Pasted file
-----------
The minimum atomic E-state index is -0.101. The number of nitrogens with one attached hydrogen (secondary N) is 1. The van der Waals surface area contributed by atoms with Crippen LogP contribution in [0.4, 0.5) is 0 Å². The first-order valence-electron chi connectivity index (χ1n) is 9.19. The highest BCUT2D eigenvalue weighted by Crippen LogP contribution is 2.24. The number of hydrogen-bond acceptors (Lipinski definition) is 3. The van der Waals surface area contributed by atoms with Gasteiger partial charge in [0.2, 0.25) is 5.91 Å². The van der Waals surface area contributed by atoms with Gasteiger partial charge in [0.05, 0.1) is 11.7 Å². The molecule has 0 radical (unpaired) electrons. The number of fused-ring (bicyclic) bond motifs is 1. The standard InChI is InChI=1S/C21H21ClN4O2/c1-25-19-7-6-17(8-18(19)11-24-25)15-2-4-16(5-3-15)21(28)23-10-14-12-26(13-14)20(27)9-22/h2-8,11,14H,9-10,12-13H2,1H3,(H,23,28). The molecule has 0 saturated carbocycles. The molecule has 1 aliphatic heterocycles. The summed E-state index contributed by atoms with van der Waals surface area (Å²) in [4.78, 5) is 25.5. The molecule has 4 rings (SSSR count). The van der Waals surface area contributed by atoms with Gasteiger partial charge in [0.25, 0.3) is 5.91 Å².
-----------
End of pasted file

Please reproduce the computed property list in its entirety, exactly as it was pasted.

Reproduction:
The minimum atomic E-state index is -0.101. The number of nitrogens with one attached hydrogen (secondary N) is 1. The van der Waals surface area contributed by atoms with Crippen LogP contribution in [0.4, 0.5) is 0 Å². The first-order valence-electron chi connectivity index (χ1n) is 9.19. The highest BCUT2D eigenvalue weighted by Crippen LogP contribution is 2.24. The number of hydrogen-bond acceptors (Lipinski definition) is 3. The van der Waals surface area contributed by atoms with Gasteiger partial charge in [0.2, 0.25) is 5.91 Å². The van der Waals surface area contributed by atoms with Gasteiger partial charge in [0.05, 0.1) is 11.7 Å². The molecule has 0 radical (unpaired) electrons. The number of fused-ring (bicyclic) bond motifs is 1. The standard InChI is InChI=1S/C21H21ClN4O2/c1-25-19-7-6-17(8-18(19)11-24-25)15-2-4-16(5-3-15)21(28)23-10-14-12-26(13-14)20(27)9-22/h2-8,11,14H,9-10,12-13H2,1H3,(H,23,28). The molecule has 0 saturated carbocycles. The molecule has 1 aliphatic heterocycles. The summed E-state index contributed by atoms with van der Waals surface area (Å²) in [4.78, 5) is 25.5. The molecule has 4 rings (SSSR count). The van der Waals surface area contributed by atoms with Gasteiger partial charge in [0.25, 0.3) is 5.91 Å².